The variety and depth of the Web is such that not every Web 2.0 site will have tens of millions of users, nor should it.  An effective Web 2.0 site is largely powered by its users, whose feedback and contributions, direct and indirect, make the site a living ecosystem that evolves from day to day, a mosaic as rich and varied as a sites users would like it to be.  In other words, creating a high quality architectures of participation is becoming a strategic competitive advantage in many areas.

I’m often asked, particularly after one of my presentations on Web 2.0, to articulate the most important and effective actions a site designer can take to realize the benefits of Web 2.0.  As a result, I’ve created the list below in a attempt to catpure a good, general purpose overview of what these steps are.  My plan in the near future, is to dive into each one of these as much as time permits and explain how they make highly effective Web 2.0 sites not only effective, but often possible at all.  In the meantime, please take them for what they’re worth, I believe however that they are instrumental in making a Web site or application the most successful possible.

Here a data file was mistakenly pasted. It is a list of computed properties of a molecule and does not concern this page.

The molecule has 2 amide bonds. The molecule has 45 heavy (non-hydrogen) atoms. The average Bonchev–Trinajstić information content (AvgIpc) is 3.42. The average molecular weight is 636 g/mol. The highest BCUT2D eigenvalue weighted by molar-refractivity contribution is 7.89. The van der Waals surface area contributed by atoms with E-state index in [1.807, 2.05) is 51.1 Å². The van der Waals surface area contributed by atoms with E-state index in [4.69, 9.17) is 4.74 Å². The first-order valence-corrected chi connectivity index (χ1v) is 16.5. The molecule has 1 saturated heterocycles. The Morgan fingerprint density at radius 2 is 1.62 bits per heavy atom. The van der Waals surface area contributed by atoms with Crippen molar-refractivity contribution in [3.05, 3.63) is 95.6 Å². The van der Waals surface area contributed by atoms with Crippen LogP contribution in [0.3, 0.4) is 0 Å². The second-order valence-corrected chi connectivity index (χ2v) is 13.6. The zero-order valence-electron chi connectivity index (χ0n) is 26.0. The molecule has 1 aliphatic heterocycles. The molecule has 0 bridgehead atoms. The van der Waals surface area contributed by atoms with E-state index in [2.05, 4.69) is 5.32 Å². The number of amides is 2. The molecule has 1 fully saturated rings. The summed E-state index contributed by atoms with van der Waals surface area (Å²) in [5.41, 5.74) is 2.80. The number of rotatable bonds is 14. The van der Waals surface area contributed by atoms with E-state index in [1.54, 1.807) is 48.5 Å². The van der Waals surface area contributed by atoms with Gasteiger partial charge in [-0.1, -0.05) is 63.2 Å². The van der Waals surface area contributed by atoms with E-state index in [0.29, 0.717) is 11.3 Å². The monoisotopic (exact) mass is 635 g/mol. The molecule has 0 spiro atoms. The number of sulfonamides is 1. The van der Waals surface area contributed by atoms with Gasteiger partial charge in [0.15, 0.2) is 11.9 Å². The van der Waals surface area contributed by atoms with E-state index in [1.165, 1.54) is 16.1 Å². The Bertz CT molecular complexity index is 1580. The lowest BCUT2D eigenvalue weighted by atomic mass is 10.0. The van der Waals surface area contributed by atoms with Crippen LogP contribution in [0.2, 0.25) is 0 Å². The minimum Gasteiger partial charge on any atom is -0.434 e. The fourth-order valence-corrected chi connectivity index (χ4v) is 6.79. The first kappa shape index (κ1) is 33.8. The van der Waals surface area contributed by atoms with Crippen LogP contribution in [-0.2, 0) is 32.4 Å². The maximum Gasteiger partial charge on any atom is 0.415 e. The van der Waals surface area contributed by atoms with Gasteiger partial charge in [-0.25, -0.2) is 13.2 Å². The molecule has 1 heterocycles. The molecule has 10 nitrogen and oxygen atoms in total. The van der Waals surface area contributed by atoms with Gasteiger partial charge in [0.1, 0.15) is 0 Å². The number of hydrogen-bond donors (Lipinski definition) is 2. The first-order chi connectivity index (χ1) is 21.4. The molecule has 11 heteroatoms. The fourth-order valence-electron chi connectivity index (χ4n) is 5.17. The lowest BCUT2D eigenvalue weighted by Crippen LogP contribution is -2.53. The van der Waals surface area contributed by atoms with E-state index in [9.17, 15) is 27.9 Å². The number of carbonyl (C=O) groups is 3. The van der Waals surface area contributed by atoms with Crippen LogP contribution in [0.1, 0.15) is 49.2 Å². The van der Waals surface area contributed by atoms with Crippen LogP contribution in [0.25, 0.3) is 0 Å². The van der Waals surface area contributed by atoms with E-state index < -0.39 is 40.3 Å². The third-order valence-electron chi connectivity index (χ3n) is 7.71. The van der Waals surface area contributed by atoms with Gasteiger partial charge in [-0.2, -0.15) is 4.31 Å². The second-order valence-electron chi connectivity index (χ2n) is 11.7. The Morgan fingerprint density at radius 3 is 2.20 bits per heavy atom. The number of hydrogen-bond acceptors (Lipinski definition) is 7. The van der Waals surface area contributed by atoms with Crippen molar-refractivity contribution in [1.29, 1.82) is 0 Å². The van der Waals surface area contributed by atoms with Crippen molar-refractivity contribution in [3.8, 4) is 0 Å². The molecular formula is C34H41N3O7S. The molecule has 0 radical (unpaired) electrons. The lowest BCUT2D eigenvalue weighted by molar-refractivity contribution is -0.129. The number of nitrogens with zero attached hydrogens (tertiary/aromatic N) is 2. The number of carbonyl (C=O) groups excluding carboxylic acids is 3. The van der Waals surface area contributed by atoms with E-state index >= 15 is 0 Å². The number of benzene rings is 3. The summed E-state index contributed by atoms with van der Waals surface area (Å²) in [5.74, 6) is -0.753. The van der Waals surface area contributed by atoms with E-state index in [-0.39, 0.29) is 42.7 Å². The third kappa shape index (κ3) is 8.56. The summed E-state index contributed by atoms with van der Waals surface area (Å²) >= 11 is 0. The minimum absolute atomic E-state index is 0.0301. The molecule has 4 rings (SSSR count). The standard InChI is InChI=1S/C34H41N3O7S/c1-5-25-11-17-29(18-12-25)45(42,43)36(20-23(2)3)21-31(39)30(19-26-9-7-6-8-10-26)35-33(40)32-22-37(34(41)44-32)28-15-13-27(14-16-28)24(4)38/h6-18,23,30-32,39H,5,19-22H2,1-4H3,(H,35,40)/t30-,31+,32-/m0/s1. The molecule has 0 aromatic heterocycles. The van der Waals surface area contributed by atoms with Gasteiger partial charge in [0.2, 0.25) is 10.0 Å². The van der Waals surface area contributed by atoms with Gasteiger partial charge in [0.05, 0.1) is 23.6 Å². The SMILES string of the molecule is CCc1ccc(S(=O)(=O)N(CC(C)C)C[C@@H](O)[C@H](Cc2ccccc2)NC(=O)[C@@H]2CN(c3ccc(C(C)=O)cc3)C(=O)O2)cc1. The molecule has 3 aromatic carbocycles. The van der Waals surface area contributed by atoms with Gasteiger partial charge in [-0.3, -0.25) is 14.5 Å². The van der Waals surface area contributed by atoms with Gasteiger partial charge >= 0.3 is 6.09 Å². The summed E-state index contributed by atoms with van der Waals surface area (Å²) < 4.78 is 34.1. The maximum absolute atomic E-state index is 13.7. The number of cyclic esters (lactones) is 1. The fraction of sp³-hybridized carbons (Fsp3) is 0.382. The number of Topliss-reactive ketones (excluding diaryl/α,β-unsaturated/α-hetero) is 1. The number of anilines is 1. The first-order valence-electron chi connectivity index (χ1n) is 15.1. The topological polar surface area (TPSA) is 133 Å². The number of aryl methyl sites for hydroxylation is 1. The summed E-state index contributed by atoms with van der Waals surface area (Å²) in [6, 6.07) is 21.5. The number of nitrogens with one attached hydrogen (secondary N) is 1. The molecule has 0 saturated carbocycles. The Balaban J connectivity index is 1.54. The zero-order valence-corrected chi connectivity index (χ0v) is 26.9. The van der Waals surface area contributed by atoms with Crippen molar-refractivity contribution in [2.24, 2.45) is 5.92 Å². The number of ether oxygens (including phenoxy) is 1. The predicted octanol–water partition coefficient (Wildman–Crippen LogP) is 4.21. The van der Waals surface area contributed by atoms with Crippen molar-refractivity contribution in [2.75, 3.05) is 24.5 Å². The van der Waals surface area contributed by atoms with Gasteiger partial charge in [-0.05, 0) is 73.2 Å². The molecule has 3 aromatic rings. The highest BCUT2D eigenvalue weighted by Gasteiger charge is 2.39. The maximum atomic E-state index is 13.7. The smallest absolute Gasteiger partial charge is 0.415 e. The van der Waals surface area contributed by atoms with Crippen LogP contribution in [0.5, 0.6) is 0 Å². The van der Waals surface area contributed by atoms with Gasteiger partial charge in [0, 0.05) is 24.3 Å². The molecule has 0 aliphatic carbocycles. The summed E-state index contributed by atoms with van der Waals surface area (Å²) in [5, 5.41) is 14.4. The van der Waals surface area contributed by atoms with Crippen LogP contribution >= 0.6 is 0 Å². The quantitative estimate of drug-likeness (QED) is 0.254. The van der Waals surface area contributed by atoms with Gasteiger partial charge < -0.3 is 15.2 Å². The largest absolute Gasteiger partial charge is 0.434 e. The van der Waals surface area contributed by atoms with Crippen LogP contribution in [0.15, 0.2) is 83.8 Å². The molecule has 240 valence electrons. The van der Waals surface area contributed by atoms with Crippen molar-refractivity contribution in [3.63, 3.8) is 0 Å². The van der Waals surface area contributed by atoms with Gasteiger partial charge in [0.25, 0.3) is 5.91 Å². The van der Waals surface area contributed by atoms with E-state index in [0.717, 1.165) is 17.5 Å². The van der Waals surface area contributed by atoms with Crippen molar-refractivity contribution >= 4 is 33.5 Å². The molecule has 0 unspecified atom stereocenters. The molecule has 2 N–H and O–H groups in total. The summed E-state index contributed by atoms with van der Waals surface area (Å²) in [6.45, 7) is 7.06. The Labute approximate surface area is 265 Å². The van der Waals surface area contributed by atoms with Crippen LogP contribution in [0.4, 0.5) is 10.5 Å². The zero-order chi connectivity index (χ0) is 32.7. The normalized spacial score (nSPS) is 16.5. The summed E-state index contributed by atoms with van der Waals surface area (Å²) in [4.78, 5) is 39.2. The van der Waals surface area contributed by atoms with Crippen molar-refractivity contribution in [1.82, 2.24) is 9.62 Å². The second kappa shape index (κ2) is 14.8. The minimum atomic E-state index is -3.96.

The Essentials of Leveraging Web 2.0

  • Ease of Use is the most important feature of any Web site, Web application, or program.
  • Open up your data as much possible. There is no future in hoarding data, only controlling it.
  • Aggressively add feedback loops to everything.  Pull out the loops that don’t seem to matter and emphasize the ones that give results.
  • Continuous release cycles.  The bigger the release, the more unwieldy it becomes (more dependencies, more planning, more disruption.)  Organic growth is the most powerful, adaptive, and resilient.
  • Make your users part of your software.  They are your most valuable source of content, feedback, and passion.  Start understanding social architecture.  Give up non-essential control.  Or your users will likely go elsewhere.
  • Turn your applications into platforms. An application usually has a single predetermined use while a platform is designed to be the foundation of something much bigger.  Instead of getting a single type of use from your software and data, you might get hundreds or even thousands of additional uses.
  • Don’t create social communities just to have them. They aren’t a checklist item.  But do empower inspired users to create them.

Of course, there a lot of work in the details and these are just some of the important, general essentials.  Unfortunately, a lot of careful thinking, planning, and engineering goes into any effective Web 2.0 site and it’s having these ideas at the core of it, which can help you get the best results.

Final Note:  I’ll be on the road the next two weeks and will be at the Web 2.0 Conference in San Francisco from Nov. 7th-9th.  I’ll be there writing coverage for the Web 2.0 Journal and here as much as possible.  If you’re going to be there, please drop me a line if you’d like to meet.